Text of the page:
Two months before 17-year-old Alexa of northern New Jersey—a national merit scholar, Girl Scout Gold Award recipient and standout soccer player—planned to submit her application to Amherst, anxiety set in. Even though she met all the requirements to land her on the college's competitive playing field, she wanted an independent education counselor (IEC) to give the final nod on her application. It didn't matter that her parents, guidance counselor, coach and teachers invested more than 100 hours steering her through the college process.
Her parents contacted a pricey New York City college-planning service and, after relating Alexa's long list of achievements, they agreed to "fit her in," starting off with a 90-minute consultation and then a six-hour boot camp so a counselor could review her essays and Common App. Price: $10,000.
They signed on the dotted line.
Cara, a Harvard University student from New York, was in eighth grade when her parents contacted IvyWise. The company worked with Cara throughout all four years of high school, guiding her on the best way to demonstrate her STEM interest to colleges. IvyWise chose her high school courses, advised her to spend her summers in science programs conducting independent research, and helped her increase her SAT scores and write her essays.
The admissions game
Hiring an IEC to help navigate the college admission process is a growing trend, especially among high achievers, according to Lipman Hearne. The marketing and communications firm recently conducted a nationwide survey of 1,264 students who scored in the 70th percentile or higher on the SAT (at least 1150 out of 1600) or ACT (a composite of at least 25). Of these students, 26 percent admit to hiring an IEC to help them in their college search. This equates to about 160,000 college applicants.
The reason? Fear.
High school students and their parents have become so panicked with the mystique surrounding today's college admissions process that they are clamoring to find help to better their odds in the college admissions game.
That, along with the lack of quality admission counseling in the high schools, has been a boon for independent education consultants. The profession is exploding nationwide, to the tune of $400 million a year, according to the IECA in its latest report. It has grown from about 1,500 in 2008 to more than 8,000 professionals, IECA said. This figure does not include the extra 10,000 to 15,000 who "dabble" in it to earn extra income.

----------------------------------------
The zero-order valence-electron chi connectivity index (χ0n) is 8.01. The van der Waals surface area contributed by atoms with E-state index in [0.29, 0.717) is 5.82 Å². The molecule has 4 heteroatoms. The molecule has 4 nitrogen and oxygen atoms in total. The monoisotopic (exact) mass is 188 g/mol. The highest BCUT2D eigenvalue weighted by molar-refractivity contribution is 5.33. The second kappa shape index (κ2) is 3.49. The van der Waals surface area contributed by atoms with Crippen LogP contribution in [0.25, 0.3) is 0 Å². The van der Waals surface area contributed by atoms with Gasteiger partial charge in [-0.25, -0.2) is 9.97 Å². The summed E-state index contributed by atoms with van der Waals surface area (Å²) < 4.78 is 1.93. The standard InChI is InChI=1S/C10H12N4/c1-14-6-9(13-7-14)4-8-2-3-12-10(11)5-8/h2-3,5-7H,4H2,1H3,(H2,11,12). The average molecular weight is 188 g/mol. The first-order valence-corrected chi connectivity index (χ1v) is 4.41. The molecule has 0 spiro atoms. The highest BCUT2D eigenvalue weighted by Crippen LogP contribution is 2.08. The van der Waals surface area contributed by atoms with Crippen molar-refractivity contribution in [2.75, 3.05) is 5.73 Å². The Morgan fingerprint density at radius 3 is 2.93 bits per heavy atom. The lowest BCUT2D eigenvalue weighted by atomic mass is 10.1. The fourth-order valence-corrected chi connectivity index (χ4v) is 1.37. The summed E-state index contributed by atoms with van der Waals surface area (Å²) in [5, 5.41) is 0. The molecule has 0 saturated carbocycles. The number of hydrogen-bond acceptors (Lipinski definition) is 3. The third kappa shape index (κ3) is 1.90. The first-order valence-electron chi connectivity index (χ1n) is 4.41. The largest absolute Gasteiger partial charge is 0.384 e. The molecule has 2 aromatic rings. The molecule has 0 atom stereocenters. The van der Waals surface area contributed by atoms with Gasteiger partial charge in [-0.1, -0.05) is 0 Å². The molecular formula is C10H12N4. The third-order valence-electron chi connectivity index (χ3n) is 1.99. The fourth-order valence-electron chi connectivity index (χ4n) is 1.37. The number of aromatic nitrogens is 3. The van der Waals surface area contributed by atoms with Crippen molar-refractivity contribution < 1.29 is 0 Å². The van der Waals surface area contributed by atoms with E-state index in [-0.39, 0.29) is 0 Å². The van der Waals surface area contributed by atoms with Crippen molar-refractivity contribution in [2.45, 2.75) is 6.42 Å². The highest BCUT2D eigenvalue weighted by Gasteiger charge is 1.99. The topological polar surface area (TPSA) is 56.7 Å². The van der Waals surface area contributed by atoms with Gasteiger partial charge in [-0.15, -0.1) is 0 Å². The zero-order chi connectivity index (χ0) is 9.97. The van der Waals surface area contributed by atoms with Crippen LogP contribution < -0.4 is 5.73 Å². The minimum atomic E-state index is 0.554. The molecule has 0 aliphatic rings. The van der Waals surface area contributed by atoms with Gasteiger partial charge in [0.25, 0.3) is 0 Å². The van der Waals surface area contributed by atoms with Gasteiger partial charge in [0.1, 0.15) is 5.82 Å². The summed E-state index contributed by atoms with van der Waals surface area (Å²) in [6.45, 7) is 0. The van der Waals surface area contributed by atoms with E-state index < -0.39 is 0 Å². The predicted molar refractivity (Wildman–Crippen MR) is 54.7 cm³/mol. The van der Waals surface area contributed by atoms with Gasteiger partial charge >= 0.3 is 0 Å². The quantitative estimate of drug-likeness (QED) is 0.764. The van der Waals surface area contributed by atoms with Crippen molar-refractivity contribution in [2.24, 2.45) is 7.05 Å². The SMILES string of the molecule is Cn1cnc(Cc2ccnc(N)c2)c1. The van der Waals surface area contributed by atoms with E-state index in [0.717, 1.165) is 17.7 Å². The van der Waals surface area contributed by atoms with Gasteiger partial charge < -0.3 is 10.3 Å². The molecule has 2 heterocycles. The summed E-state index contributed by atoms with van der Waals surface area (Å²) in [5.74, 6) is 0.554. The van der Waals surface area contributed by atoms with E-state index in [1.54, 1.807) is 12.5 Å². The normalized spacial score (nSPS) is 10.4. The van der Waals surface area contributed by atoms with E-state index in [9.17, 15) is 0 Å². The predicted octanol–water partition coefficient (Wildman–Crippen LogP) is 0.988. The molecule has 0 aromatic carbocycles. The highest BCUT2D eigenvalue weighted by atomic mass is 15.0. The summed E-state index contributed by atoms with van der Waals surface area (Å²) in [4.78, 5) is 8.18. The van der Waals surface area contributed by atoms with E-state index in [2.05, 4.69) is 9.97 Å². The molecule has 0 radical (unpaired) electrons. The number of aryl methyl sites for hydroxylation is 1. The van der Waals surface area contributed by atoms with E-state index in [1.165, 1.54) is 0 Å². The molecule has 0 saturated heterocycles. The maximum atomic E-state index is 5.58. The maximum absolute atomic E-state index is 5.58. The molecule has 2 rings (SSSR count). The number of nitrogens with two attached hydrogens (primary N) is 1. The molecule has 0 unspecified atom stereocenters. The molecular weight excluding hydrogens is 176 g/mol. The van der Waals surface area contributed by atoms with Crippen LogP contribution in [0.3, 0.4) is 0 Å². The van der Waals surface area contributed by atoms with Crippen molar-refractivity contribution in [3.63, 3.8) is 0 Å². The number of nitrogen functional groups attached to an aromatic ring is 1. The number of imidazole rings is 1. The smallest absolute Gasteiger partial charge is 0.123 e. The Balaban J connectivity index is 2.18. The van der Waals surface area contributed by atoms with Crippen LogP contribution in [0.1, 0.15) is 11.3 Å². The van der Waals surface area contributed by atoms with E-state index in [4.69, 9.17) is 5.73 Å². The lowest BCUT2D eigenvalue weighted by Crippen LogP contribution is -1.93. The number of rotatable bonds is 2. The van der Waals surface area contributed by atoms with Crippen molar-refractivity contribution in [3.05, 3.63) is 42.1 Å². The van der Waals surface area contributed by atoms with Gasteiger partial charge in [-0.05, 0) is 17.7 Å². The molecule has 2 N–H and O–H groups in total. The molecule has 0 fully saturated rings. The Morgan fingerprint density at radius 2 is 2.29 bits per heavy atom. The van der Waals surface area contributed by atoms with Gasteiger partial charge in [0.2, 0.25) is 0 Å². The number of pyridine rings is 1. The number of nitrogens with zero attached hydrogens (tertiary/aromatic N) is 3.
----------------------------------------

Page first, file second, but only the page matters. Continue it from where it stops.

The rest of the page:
According to the IECA, on average, a complete package from initial consultation in junior year to submitting the application in senior year will run $4,035, up from $3,590 in 2009; for students with special needs, the cost goes up to $4,750. Most consultants also offer hourly rates of about $150 an hour for students who simply want some general direction on, say, their essay or their choice of schools.
"[IECs] exist and seem to multiply in numbers because the market is clearly willing to pay for it," said Bruce Poch, former vice president and dean of admission at Pomona College. "Remember, this is the generation of parents who want to be their child's friends, and Facebook friends, not just parents. ... They are willing to pay, sometimes a lot, to have someone nag for them."
The ROI metrics
But with the plethora of free resources available online today—such as College Board's BigFuture, Edvisors.com and BestCollegeFit—offering valuable information on planning, saving, FASFA and scholarship opportunities for college, is it necessary to invest in an independent education counselor?
There is an open debate on this issue.
"Investing $10,000 is worth it when you're talking about a $200,000 education," said Christine Lagana of Upper Saddle River, New Jersey, who claims that had her IEC not pushed her daughter to apply early decision, she may not have made it into Bucknell. "My daughter's grades were on the cusp, but our planner was very good at analyzing stats, so she was able to make some strategic decisions. She saw that Bucknell has a higher-than-average ED rate."